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Maple Leafs unveil statues of three greats

Dave Keon, Turk Broda, Tim Horton added to Legends Row

by Dave Stubbs @Dave_Stubbs / NHL.com Columnist

TORONTO -- The Toronto Maple Leafs' family of immortals grew by three Thursday when players who were as good as gold to the franchise were unveiled in life-size bronze.

Forward Dave Keon, goalie Turk Broda and defenseman Tim Horton were celebrated as the latest members of the Maple Leafs' Legends Row, a pantheon that now numbers 10.

In the dawn of their Centennial Anniversary season, the Maple Leafs held a dinner-hour ceremony in Maple Leaf Square, in the shadow of their Air Canada Centre home, to celebrate three ferocious competitors who were cornerstones of their glory years in the 1940s and 1960s.

Keon, Broda and Horton joined seven previous Legends Row honorees, all cast in bronze: goalie Johnny Bower, defenseman Borje Salming and forwards Ted Kennedy, Darryl Sittler, George Armstrong, Syl Apps, and Mats Sundin.

"Hockey is and always has been a team game," said Keon, 76, a massively popular Hockey Hall of Famer who is back in the Maple Leafs family after an estrangement of nearly four decades. "I'm very grateful to join Legends Row and join this great team that spans many decades. To be recognized in this wonderful tribute for my many years playing with the Leafs is something that I will always cherish."

The ceremony was held under cloudless skies in a temperature of 14 degrees Celsius (57 degrees Fahrenheit), and that was only fitting -- it was No. 14 that Keon wore with distinction in winning the 1961 Calder Trophy as the NHL's most outstanding rookie, the 1962 and 1963 Lady Byng Trophy as the NHL's most gentlemanly player, and the 1967 Conn Smythe Trophy as the MVP of the Stanley Cup Playoffs.

Broda, a larger-than-life goaltender who won five Stanley Cup titles from 1942-51, and Horton, a hardrock defenseman who played with Keon on all four Stanley Cup winners of the 1960s, each was represented at the ceremony by his daughter. Each spoke eloquently of how her late father would have been overwhelmed by the honor of joining Legends Row.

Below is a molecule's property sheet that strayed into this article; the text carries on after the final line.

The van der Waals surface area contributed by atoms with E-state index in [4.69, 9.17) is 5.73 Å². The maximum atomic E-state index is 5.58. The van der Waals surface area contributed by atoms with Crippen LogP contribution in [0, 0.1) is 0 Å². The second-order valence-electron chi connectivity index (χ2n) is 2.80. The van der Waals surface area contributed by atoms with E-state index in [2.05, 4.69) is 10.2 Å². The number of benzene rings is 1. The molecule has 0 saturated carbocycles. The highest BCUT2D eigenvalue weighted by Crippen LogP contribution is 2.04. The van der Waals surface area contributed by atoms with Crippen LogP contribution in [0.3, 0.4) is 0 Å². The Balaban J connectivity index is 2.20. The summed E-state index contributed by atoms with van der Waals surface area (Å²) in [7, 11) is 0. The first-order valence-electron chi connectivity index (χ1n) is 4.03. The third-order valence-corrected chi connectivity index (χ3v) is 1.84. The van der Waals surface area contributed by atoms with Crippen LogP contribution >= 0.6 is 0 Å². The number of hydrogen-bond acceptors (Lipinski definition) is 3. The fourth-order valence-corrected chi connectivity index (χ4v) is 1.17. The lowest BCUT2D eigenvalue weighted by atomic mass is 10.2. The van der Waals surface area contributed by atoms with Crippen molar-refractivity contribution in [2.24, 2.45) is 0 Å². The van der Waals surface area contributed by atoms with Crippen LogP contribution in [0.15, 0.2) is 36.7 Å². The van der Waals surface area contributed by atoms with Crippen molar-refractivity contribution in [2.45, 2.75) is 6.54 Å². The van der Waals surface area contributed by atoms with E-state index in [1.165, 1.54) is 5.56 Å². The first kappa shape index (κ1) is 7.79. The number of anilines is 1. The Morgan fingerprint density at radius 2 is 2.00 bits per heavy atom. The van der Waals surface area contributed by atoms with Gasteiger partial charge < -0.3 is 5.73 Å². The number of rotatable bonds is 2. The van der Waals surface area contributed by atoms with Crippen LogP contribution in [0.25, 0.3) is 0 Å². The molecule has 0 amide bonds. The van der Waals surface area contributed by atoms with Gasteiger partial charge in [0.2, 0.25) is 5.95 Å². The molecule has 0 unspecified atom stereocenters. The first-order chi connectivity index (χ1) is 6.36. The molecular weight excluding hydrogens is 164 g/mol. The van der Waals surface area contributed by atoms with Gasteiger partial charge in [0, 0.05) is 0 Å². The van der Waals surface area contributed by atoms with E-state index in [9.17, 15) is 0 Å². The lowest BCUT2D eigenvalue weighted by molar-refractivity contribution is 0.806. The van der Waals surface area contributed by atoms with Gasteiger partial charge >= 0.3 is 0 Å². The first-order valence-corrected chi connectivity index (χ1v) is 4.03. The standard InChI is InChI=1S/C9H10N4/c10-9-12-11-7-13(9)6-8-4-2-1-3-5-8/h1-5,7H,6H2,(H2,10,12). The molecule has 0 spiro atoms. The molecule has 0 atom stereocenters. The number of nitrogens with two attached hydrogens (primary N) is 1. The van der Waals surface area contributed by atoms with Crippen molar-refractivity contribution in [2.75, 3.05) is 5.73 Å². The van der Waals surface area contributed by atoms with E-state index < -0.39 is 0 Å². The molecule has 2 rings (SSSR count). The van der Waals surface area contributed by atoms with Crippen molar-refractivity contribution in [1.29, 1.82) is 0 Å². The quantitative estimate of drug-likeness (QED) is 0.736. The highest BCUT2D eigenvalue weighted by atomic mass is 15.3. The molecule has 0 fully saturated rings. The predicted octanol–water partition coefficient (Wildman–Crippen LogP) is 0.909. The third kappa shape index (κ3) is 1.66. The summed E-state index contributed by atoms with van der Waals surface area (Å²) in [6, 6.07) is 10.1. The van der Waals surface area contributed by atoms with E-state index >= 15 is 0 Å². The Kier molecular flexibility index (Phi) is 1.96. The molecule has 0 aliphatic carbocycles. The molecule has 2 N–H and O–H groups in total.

The celebration of Keon was something truly special. This huge talent in an economy-sized 5-foot-9, 163-pound package was Toronto's captain from 1969 to 1975, played on four Stanley Cup champions between 1962 and 1967, and remains to this day most widely viewed as the quintessential Maple Leafs player, the greatest of the great.

It was the 1962 Stanley Cup that stands out most of all, Keon said in an interview following the ceremony.

"We won four but the first one was best," he said. "It's nice that we had some success. I always think that we left a few Cups on the ice, but we did succeed four times, and it's nice to have been a part of that in the 100 years that have just passed. We took great pride in winning those Cups and making a mark in Maple Leafs history."

Keon singled out fellow players and lifelong friends Dick Duff, who was in attendance, George Armstrong and the late Bert Olmstead as important figures in his life.

Also on hand were a number of Keon's friends and former teammates, including Bower, Sittler, Jim McKenny, Pat Boutette and Johnny McKenzie.

In the front row were Maple Leafs president and alternate governor Brendan Shanahan, general manager Lou Lamoriello, coach Mike Babcock and former Maple Leafs GM Jim Gregory, joined by scores of family members and friends, with jersey-wearing fans, many with No. 14 on their back, looking on from the background.

This was an especially proud moment for Shanahan, who is working diligently to bridge the Maple Leafs' past to what he hopes will be a successful present and future.

For the families, friends and fans gathered, the unveiling of three more Legends Row statues was a perfect way to start the Centennial Anniversary.

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